The prominent owner and breeder said the rule has cost him millions and he wants Gural to drop it.
by Dave Briggs
Marvin Katz said he and George Segal likely have lost millions of dollars due to the Gural Rule and they are asking Jeff Gural to scrap the rule entirely.
“We have paid an enormous price for the Gural Rule and we have no mechanism to ever be made whole,” Katz said. “To continue asking us to support this misguided and inappropriate rule is wrong and I want Jeff to seriously reconsider the rule. It’s wrong.”
Monday, a day after Harness Racing Update (HRU) published a story about the Gural Rule (click here for full story), Katz, a Toronto-based owner and breeder, phoned and requested HRU publish his thoughts on the rule that bans the first crop of offspring of stallions that went to stud at age four — and did not receive a medical exemption — from racing or qualifying at three tracks owned by Jeff Gural: the Meadowlands, Tioga and Vernon Downs.
“I don’t speak out very often, but I feel we’ve reached a point where someone has to set the record straight and provide the industry with a different perspective than just Jeff’s. I hope Jeff pays attention to this,” Katz said.
On Tuesday, Gural issued a statement (see story on page 4) softening the rule to bar the first crop of the affected stallions only from stakes at the three tracks and lifting the ban on racing in overnights and qualifiers, but Katz requested his thoughts on the rule still be published.
“I believe that I can fairly say that myself and probably George Segal have been the two biggest victims of the Gural Rule,” Katz said. “George Segal and myself were both partners in Captaintreacherous, Father Patrick, Artspeak and now, myself, I’m a partner in Bar Hopping, which George is not.”
The Gural Rule has impacted all of those stallions, Katz said. Artspeak and Bar Hopping have gone to stud at the end of their three-year-old seasons and, currently, their first crops will be banned from racing in stakes owned and operated by Gural’s tracks (this excludes stakes run by the Hambletonian Society, such as the Hambletonian). Father Patrick raced at four while also breeding a book of mares and Captaintreacherous returned to the races at four partly at Gural’s request to keep star horses on the track longer in an attempt to draw new fans to the sport.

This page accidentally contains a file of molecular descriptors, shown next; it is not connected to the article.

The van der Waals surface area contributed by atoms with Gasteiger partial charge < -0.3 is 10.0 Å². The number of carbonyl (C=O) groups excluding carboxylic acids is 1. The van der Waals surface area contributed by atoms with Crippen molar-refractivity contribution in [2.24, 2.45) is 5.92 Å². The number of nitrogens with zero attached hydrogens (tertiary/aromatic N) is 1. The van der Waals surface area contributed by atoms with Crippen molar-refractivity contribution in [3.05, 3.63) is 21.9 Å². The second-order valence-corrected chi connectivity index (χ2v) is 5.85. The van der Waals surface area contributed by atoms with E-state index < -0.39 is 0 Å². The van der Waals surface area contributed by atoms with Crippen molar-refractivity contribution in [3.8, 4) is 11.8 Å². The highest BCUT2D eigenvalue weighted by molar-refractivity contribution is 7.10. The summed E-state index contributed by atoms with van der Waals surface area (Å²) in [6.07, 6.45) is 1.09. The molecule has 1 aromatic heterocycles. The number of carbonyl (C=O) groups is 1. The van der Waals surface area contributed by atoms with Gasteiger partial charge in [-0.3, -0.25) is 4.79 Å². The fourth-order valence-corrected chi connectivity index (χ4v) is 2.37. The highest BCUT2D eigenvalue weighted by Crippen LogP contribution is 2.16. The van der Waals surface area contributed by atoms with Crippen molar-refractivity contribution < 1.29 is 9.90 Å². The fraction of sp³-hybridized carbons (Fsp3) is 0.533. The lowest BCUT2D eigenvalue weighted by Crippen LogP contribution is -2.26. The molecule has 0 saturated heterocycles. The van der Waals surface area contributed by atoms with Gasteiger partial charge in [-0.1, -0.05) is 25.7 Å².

Segal said in the Feb. 5 article that both Father Patrick and Captaintreacherous had four-year-old campaigns that did not equal what they accomplished on the track at three and, subsequently, both lost value as stallions.
“Captaintreacherous raced at four, a big mistake. Father Patrick raced at four, a big mistake. It hurt him, even though he bred at four — raced and bred. It was a bad idea and he got half the number of mares and many less involved. Thank goodness the next year he did well, but it could hurt him. All the owners of these horses put money back into it,” Segal said.
Katz said he and Segal, “have a special, unique view on this because we are the two who have suffered the greatest financial burden of anybody in the industry. Who else in any industry would have footed the bill, the millions of dollars of losses that this rule has caused us, and been silent this long? Let me stress that it is millions of dollars that will never be recovered.”
Both the Hambletonian Society and the Woodbine Entertainment Group (WEG) initially supported the Gural Rule. Gural has been critical of both organizations for dropping support of the rule after two years.
Katz said he was bothered by Gural’s criticism of WEG, “and, by extension, the other racetracks in the industry that don’t support the rule. Specific to WEG, they are among the best racetrack operators in North America. They have a long and firm commitment to horse racing, both standardbred and thoroughbred racing and, in fact, with the most honorable intentions possible. (WEG) has been a beacon during the turbulent times over the past five years in Ontario and the industry owes them the respect and the appreciation they richly deserve. Criticizing them for not being on the same page as Jeff Gural only tells me how inappropriate his comments are and how misguided his rule is because I believe they are among the best, if not the best, racetrack operators in North America.”